West Kendall

Shopping center proposed in West Miami-Dade’s Horse Country

 

A developer has asked the county to allow commercial development in a rural oasis of West Kendall, but faces an uphill battle. The controversial issue will be discussed Thursday.

jdeleon@MiamiHerald.com

For decades, Horse Country has been an island of pastures, plant nurseries and large-lot homes surrounded by a sea of suburban West Kendall sprawl.

Now a developer wants to bring a shopping center or other commercial development to Horse Country — and neighbors are not happy.

Pan American Companies Inc. wants Miami-Dade County to change its Comprehensive Development Master Plan — the county’s constitution for land use — to designate the southeast corner of Miller Drive and Southwest 127th Avenue for business and office use rather than for agriculture. The County Commission also has to approve the change.

But before that, on Thursday night, the West Kendall Community Council, an elected board that makes land-use decisions for the area, will discuss Pan American’s request.

The development company is owned by Carlos C. Lopez-Cantera Sr., father of Miami-Dade Property Appraiser-elect Carlos Lopez-Cantera.

According to the application, a shopping center would make sense at the intersection of two, two-lane roads on the western edge of Horse Country, satisfying a need for more commercial land in the area. And, the application says, the neighborhood “has very little classic agriculture,” consisting mostly of plant nurseries, schools, churches and homes.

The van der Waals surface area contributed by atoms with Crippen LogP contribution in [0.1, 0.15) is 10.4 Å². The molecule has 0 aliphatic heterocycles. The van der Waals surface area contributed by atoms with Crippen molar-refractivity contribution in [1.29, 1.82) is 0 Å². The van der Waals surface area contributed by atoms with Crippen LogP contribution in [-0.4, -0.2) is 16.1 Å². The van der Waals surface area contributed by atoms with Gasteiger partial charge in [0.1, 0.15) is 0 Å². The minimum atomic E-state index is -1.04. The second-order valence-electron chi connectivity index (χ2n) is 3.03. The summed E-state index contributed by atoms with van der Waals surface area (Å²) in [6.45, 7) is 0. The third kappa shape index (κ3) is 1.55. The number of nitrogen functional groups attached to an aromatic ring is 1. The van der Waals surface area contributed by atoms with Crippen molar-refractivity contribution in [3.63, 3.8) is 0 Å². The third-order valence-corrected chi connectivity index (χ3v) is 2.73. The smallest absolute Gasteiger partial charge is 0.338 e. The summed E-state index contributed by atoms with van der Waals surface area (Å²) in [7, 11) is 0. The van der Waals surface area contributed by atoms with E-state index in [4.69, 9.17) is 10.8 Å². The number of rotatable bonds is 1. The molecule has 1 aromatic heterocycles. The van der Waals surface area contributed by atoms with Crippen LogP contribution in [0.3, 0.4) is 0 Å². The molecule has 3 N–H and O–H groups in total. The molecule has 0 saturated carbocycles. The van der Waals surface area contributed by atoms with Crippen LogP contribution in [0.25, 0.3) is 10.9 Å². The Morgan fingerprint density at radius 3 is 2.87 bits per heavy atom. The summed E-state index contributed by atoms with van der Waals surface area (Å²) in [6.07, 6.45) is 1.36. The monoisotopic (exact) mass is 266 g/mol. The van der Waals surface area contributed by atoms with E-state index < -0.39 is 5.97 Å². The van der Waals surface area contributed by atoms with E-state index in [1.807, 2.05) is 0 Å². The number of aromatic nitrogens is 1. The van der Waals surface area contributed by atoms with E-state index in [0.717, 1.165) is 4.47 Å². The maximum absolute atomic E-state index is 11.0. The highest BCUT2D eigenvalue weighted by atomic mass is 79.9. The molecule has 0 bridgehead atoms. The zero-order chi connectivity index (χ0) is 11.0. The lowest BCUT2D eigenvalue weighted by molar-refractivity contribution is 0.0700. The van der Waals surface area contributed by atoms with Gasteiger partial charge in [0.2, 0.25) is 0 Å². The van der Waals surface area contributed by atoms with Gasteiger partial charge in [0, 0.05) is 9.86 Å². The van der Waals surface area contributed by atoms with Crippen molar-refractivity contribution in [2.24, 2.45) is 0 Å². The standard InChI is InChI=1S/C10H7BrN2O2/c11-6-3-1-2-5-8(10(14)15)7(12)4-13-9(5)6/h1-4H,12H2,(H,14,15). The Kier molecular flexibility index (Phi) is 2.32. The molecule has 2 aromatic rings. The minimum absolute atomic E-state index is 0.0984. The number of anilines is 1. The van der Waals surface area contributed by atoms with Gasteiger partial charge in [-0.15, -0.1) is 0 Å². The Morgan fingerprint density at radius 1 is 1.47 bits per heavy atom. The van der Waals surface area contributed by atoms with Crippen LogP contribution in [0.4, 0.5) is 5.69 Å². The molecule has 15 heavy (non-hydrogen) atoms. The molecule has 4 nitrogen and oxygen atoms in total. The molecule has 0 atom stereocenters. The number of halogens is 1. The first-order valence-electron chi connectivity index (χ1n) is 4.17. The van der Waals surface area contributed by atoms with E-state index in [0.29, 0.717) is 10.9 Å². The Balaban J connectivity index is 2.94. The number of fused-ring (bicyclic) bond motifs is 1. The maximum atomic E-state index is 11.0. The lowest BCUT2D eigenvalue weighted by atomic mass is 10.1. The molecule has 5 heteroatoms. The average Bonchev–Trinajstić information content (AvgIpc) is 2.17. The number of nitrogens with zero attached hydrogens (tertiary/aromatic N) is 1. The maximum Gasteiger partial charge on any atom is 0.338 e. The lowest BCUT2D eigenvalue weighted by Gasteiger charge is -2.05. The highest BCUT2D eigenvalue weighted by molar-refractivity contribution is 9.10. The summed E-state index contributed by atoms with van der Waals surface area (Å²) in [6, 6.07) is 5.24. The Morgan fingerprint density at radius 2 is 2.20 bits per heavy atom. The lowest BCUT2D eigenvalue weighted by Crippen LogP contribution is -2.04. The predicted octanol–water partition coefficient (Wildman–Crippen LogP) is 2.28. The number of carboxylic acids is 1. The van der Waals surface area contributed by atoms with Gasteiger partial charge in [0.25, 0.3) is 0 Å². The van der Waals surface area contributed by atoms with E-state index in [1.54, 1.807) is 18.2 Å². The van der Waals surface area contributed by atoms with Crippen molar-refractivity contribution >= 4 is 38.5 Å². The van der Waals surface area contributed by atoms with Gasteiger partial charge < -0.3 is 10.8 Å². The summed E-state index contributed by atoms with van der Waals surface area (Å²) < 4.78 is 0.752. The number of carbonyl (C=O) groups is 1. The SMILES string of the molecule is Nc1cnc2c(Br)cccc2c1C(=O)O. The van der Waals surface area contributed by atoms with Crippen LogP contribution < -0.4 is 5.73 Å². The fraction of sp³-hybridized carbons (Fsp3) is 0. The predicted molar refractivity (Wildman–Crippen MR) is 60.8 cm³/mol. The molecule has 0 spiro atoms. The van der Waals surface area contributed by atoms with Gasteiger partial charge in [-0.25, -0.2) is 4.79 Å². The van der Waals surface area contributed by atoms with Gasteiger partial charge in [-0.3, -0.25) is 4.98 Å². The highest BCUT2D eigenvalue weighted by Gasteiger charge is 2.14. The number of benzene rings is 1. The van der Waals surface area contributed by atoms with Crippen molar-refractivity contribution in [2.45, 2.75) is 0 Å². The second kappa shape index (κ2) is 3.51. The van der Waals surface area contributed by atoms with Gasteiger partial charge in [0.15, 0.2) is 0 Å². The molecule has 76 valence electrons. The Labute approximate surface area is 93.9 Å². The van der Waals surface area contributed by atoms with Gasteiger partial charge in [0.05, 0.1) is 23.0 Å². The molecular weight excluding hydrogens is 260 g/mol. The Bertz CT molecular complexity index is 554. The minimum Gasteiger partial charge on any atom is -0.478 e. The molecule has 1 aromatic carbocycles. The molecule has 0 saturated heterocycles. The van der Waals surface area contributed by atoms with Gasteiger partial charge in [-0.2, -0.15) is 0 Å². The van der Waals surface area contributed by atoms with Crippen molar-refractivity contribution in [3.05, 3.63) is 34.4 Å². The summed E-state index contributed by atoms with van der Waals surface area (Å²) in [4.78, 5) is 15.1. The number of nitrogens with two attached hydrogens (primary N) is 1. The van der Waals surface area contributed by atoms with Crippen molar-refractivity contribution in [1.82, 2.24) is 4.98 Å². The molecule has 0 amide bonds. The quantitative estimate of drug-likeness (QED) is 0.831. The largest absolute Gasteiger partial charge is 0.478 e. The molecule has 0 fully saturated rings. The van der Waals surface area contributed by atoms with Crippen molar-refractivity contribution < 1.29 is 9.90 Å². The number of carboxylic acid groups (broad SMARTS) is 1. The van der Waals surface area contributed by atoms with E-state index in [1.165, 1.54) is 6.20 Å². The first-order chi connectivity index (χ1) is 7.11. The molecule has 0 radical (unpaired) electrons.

Ron Weeks, who has lived in Horse Country for 52 years, said an attorney for the developer visited the neighborhood and told residents that a grocery store and bank were possibilities for the site.

The residents didn’t think that would be a good fit, he said.

“Horse Country is an amazing area, two square miles of agricultural area,” Weeks said. “It has farms, nurseries, ranches, lots of homes, churches and schools.”

Rural area

Based on the recommendations of studies adopted in 1975 and 1981, Horse Country has remained the only agriculturally designated area within the county’s urban development boundary. Its current status allows plant nurseries, landscape supply companies and horse-riding and boarding academies.

If the land were redesignated for business and office use, it would allow such commercial enterprises as auto body shops, department stores and private clubs.

According to a county staff analysis that recommended rejection of the requested change, five shopping centers already exist within 1 ½ miles of the proposed site: Birdgate, in the 12700 block of Bird Road; Birdside Center, in the 12800 block of 42nd Street; Bird Point Plaza, in the 13300 block of 42nd Street; Miller Plaza, in the 5600 through 5800 blocks of 137th Avenue; and Miller Square, in the 13800 block of 56th Street.

Foot in the door?

But while Horse Country is surrounded by suburban subdivisions and shopping centers, residents view the neighborhood itself as an oasis.

“This would be the first commercial zoning,” Weeks said. “We are concerned that if this is approved, there will be more requests for commercial zoning in the area.”

The Community Council will meet at 7:30 p.m. Thursday at the Kendall Village Center, 8625 SW 124th Ave.

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